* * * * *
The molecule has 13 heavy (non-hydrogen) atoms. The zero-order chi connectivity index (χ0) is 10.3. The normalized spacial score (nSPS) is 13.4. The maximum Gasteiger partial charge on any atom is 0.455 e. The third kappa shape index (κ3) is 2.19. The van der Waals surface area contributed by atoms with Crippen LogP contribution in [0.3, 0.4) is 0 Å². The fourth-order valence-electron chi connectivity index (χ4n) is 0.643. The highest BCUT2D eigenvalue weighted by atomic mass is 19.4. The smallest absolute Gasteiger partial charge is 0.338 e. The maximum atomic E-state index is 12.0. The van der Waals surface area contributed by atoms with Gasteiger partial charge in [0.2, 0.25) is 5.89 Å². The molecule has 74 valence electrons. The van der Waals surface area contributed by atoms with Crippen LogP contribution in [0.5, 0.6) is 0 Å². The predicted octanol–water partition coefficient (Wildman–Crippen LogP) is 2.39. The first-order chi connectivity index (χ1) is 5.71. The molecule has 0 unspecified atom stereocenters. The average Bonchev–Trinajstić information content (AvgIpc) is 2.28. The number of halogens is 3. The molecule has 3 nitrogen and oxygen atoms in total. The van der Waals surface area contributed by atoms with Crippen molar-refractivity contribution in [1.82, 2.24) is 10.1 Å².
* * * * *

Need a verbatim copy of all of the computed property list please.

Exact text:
The molecule has 13 heavy (non-hydrogen) atoms. The zero-order chi connectivity index (χ0) is 10.3. The normalized spacial score (nSPS) is 13.4. The maximum Gasteiger partial charge on any atom is 0.455 e. The third kappa shape index (κ3) is 2.19. The van der Waals surface area contributed by atoms with Crippen LogP contribution in [0.3, 0.4) is 0 Å². The fourth-order valence-electron chi connectivity index (χ4n) is 0.643. The highest BCUT2D eigenvalue weighted by atomic mass is 19.4. The smallest absolute Gasteiger partial charge is 0.338 e. The maximum atomic E-state index is 12.0. The van der Waals surface area contributed by atoms with Gasteiger partial charge in [0.2, 0.25) is 5.89 Å². The molecule has 74 valence electrons. The van der Waals surface area contributed by atoms with Crippen LogP contribution in [0.5, 0.6) is 0 Å². The predicted octanol–water partition coefficient (Wildman–Crippen LogP) is 2.39. The first-order chi connectivity index (χ1) is 5.71. The molecule has 0 unspecified atom stereocenters. The average Bonchev–Trinajstić information content (AvgIpc) is 2.28. The number of halogens is 3. The molecule has 3 nitrogen and oxygen atoms in total. The van der Waals surface area contributed by atoms with Crippen molar-refractivity contribution in [1.82, 2.24) is 10.1 Å².